For most of us who continue to play football after college, we dream to represent our country. This dream, however, is a wild and blurry ride that requires a seat belt, but provides none. Even though this dream carried me 7,000 miles away, it also transported me back home. While this dream demanded that I take very big risks, it simultaneously provided a safe haven for my heart and soul. And although this dream often morphed into a nightmare in which I was not good enough, it remains the ultimate motivator. A dream, however, is intangible—so how can we hold on to it?

In reality, this dream has been disheartening at times because it is very difficult for an American to sustain a career as a professional women’s footballer today if you do not play for the national team. It has been discouraging and, honestly, exhausting fighting for the endorsement of one coach. Fortunately for me, my time in Sweden, somehow, steered me away from this narrow road that always seemed to come to a dead end. Playing with a sense of freedom is like driving with the wind in your hair, and that is the major difference between my game two years ago and today. I really think that if I had made the national team before I went abroad, I might still be grinding my gears in search of fifth. Tack så mycket Sverige!

This week, under our new coach Tom Sermanni, I earned my first two caps and scored my first three USWNT goals. The team buzzed with a fresh energy of a new era. In 2013, Tom will mix the old with the new—the combination of veteran experience with renewed purpose and fresh perspective will push the women’s game to new heights. And to my surprise, despite feeling the heat of this finely tuned engine, I was taken aback by the welcoming nature of my teammates.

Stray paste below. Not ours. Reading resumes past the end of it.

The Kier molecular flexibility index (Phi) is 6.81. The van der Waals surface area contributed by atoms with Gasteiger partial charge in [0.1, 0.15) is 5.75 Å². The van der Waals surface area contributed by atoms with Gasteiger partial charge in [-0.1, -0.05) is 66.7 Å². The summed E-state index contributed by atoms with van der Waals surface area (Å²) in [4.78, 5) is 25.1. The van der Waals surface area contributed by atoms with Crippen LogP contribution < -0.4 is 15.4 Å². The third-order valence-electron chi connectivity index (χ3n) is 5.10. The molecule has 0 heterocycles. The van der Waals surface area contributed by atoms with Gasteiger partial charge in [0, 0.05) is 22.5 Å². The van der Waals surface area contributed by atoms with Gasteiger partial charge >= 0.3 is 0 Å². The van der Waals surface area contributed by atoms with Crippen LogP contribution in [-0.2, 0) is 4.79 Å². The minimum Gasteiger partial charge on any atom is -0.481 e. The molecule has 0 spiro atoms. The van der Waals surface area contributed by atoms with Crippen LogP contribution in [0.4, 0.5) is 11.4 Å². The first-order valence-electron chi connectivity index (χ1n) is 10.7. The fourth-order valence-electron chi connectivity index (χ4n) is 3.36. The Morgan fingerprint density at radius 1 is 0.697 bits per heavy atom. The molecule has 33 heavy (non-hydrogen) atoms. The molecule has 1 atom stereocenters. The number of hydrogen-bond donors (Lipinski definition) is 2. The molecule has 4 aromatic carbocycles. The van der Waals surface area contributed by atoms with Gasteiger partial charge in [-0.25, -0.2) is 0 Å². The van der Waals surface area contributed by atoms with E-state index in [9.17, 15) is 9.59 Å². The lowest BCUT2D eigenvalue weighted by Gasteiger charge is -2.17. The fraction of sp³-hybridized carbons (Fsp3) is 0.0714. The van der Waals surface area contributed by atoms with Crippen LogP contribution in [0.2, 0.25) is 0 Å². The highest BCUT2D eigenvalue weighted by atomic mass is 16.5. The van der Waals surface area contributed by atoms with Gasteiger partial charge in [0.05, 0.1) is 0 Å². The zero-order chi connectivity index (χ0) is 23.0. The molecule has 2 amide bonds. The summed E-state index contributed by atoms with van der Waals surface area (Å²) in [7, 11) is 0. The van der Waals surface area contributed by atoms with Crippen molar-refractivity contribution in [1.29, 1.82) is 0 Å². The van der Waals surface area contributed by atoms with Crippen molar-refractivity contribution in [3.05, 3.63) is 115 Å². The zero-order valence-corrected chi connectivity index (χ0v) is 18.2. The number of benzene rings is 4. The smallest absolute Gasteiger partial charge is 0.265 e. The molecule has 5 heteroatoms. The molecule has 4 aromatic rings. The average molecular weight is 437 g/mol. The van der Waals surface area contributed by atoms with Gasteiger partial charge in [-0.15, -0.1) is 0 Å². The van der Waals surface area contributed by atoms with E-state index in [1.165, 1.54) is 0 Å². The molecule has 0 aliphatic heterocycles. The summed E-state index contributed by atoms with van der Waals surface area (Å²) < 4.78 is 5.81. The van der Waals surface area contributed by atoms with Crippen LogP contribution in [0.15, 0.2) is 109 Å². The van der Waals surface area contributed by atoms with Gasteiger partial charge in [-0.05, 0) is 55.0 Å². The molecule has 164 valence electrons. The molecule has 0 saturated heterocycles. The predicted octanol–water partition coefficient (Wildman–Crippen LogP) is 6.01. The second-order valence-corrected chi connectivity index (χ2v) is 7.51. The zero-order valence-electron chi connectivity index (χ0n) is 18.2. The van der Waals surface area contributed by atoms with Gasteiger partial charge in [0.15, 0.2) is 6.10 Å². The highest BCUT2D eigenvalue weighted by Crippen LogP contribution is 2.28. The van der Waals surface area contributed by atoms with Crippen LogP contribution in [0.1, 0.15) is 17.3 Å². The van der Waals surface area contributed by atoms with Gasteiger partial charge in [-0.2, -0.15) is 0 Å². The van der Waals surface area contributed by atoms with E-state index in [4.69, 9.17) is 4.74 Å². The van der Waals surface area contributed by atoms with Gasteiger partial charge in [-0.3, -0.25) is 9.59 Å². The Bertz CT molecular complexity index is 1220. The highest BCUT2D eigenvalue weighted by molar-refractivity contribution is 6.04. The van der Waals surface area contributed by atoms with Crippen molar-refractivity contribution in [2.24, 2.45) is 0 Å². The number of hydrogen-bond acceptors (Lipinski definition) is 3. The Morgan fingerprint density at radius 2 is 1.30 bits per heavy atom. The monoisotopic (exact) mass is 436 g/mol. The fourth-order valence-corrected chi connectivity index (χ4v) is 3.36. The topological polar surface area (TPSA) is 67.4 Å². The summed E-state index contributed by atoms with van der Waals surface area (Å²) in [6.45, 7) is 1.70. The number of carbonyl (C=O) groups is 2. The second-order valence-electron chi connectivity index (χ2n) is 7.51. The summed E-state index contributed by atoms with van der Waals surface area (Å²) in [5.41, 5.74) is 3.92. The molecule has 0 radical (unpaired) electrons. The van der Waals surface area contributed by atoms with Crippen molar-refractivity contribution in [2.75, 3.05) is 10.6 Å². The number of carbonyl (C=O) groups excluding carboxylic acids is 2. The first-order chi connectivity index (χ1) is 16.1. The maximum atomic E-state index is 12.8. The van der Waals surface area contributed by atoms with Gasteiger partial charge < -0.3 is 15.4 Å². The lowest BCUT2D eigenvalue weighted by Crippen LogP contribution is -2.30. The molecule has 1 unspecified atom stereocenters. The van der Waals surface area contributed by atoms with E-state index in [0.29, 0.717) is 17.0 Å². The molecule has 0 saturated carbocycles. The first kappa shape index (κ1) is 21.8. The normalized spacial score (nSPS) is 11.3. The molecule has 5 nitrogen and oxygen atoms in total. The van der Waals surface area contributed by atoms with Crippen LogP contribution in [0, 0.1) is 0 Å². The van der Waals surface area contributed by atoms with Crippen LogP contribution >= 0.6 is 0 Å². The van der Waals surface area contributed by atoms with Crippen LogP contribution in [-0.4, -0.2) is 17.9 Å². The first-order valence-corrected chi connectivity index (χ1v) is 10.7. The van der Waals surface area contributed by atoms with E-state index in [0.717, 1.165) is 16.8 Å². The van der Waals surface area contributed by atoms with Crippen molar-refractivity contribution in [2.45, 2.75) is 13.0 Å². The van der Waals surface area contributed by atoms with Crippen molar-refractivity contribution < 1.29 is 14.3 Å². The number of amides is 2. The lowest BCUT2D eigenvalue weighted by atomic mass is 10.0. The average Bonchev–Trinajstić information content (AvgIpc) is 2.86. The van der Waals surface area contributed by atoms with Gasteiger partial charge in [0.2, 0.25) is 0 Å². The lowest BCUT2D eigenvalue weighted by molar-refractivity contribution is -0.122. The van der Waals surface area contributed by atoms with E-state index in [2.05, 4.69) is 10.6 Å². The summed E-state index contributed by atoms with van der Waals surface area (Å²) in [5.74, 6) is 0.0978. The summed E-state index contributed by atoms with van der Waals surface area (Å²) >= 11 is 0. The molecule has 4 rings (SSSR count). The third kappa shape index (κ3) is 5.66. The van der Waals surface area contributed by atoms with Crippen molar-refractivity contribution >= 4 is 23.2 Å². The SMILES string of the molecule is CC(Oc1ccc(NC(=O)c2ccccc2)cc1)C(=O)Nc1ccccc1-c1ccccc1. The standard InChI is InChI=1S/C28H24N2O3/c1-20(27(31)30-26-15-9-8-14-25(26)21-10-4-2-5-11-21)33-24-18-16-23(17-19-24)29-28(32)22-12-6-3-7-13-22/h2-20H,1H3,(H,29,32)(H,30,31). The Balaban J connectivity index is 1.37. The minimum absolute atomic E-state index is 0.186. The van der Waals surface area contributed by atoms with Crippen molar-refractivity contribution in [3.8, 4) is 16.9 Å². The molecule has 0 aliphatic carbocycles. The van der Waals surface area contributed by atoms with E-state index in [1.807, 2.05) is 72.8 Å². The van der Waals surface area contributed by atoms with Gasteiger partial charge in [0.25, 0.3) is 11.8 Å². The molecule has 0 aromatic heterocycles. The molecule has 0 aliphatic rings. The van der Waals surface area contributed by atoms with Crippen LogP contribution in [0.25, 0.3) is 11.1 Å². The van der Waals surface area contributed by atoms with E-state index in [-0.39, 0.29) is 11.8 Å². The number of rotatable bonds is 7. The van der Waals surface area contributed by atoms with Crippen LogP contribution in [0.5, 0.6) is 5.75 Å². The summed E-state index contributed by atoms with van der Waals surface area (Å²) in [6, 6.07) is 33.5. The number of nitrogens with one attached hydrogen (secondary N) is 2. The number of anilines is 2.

Playing in front of the two largest crowds of my career, I have never experienced such a tremendous rush of fan support.  I felt a sense of relief, accomplishment, and belonging when I put on my red and white striped jersey, but this isn’t the happily ever after to my story. You see, this isn’t a blog about dreams coming true. This is about a journey and it is far from over. In fact, it is just beginning. Yes, there is light at the end of the tunnel, and no, it is not an oncoming train. It is the sun and it was there yesterday… and it will be there tomorrow. You only have to keep moving forward to see it. No doubt I will encounter another tunnel or two, but today I have a full tank of gas and I’m running full speed ahead! (Zoom Zoom!)

Back… at the House Of Happiness… I take a deep breath and remind myself to continue to work hard. Now, more than ever, it is important to remember the tools that helped me define myself as a player in the first place. So I put the top down and the music up… Pitbull’s on the radio: “I see a future… but live for the moment. Make sense don’t it?”

Rookie For Life,

[Stoppage Time]

 Full games, interviews, and more available here.

[Off the Post!I think the fact that I have a little bit of the dirty south running through my veins made me appreciate that good ole southern charm that much more.

Case in point: (2/11/13. Nashville, Tennessee)
You know you are in the south when….

…You find yourself at a restaurant called: The Southern *South of Somewhere* and a man at a nearby table accidently drops one of his BBQ ribs in his friend’s glass of Bourbon. The friend then pulls the rib out, licks it off, hands it back, and they both continue eating and drinking without missing a beat. Now that’s what I call southern hospitality!